A quick break from Portland coverage to weigh in on the Tim Horton’s situation. Like I mentioned the other day, the Canadian doughnut giant has hit New York, replacing 12 mostly shoddy Dunkin’ locations. Time Out New York had something to say. And Gothamist. Even the Times.
I've covered Tim Horton’s in the past: once in Toronto, and once in Massachusetts where this plate found its way into Mrs. B’s purse. The fact that a massive corporate doughnut chain uses porcelain dinnerware is undeniably awesome, but Tim’s doughnuts have me torn. I spent my early years in Buffalo, which is really just an extension of Canada and definitely prime Tim territory. So I really want to like their doughnuts. But I've mostly been disappointed and find they lag well behind Dunkin', Winchell's and Krispy Kreme in the pop-doughnut hierarchy. And definitely behind Shipley's. Plus, doughnut-folk and Canadians were outraged a few years back when they started flash-freezing and shipping doughnuts from a 230,000 square-foot factory in Brantford, Ontario (birthplace of Wayne Gretzky).
But in the interest of being fair, this weekend I conducted a clean slate Dunkin’/Tim comparison, opting for head-to-head plain glazed. My Tim doughnut came from their 42nd Street location. I think it's also a KFC. Or possibly a Taco Bell. Or both like in the song. The competition came from my neighborhood DD, which is also a Baskin Robbins.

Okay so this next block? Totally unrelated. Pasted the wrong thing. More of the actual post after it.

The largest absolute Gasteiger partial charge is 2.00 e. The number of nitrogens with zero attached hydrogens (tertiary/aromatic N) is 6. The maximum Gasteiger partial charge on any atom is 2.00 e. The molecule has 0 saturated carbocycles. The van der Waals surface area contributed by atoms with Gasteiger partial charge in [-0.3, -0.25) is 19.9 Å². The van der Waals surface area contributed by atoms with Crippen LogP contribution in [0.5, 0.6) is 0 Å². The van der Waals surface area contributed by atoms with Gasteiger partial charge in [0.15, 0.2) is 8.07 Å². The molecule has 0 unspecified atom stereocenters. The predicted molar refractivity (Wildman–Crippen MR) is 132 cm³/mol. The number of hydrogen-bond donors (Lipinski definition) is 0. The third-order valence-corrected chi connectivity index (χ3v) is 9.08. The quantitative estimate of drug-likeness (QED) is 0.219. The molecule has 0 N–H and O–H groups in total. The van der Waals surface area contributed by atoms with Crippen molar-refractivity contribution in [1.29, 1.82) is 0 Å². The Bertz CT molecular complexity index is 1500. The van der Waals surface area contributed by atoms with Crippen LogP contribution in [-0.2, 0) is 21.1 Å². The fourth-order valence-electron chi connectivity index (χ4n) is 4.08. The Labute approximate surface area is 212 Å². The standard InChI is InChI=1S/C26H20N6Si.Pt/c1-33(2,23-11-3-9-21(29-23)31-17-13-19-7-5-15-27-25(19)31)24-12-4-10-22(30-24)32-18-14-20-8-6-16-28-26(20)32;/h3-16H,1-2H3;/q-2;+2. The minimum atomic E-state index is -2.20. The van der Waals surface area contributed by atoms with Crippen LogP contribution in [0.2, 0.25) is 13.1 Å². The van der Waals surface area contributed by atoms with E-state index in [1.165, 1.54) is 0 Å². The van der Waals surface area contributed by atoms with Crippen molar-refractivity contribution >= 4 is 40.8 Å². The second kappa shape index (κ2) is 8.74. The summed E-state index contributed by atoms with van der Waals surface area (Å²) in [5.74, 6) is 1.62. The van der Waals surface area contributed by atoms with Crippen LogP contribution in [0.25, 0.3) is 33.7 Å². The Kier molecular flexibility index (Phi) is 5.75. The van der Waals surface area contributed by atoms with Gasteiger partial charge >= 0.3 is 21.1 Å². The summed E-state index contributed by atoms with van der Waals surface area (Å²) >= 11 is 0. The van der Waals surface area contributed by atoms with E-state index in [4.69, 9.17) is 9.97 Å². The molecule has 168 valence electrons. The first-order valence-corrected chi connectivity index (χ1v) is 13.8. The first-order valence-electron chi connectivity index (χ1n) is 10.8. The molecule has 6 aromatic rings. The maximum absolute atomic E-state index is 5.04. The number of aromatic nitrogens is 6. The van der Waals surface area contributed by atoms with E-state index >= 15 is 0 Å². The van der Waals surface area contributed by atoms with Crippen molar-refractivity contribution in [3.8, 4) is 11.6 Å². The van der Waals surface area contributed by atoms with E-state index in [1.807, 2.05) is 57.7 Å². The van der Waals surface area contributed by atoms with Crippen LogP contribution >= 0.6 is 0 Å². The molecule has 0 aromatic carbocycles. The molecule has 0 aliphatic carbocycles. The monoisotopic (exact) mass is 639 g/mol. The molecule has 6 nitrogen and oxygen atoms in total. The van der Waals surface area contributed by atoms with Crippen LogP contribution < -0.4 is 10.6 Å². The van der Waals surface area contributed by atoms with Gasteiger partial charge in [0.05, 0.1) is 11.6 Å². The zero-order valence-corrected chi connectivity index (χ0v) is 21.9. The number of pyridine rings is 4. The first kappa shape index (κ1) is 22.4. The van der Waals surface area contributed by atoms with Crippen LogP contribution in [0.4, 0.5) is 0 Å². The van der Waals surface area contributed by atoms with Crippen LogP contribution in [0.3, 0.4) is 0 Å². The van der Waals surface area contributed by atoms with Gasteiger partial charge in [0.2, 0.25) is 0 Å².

Visually they were similar and for some reason both photos turned out all Fire In the Sky. The Dunkin' had a slightly darker complexion, but each were pale brown and coated with a thin layer of see-through glaze. The dough was soft and simple with a bit of sweetness, a hint of cinnamon and a bright and yeasty Wonder Breadiness. It was light, refreshing and if a doughnut can be considered summery, this was it - the fried counterpart to hefeweizen and watermelon.
Tim's glazed (aka, The Honey Dip) wasn’t bad, but it didn’t compare. The dough was fine - if a bit too bready - but the firm, fried exterior had an unpleasant nuttiness which I assume means Tim’s fries with peanut oil; it totally disrupted any harmony between airy dough and glaze, the critical complement in a good raised doughnut.
So Dunkin' wins, hands down. But in all fairness, Tim Horton’s cake doughnuts aren’t bad at all. I picked up a glazed old fashioned in Herald Square today which was loaded with spicy nutmeg and totally worthwhile.
Next up: More Voodoo; also, my pal Marc recently suggested I conquer all 12 Tim Horton's in one day. I'm seriously considering.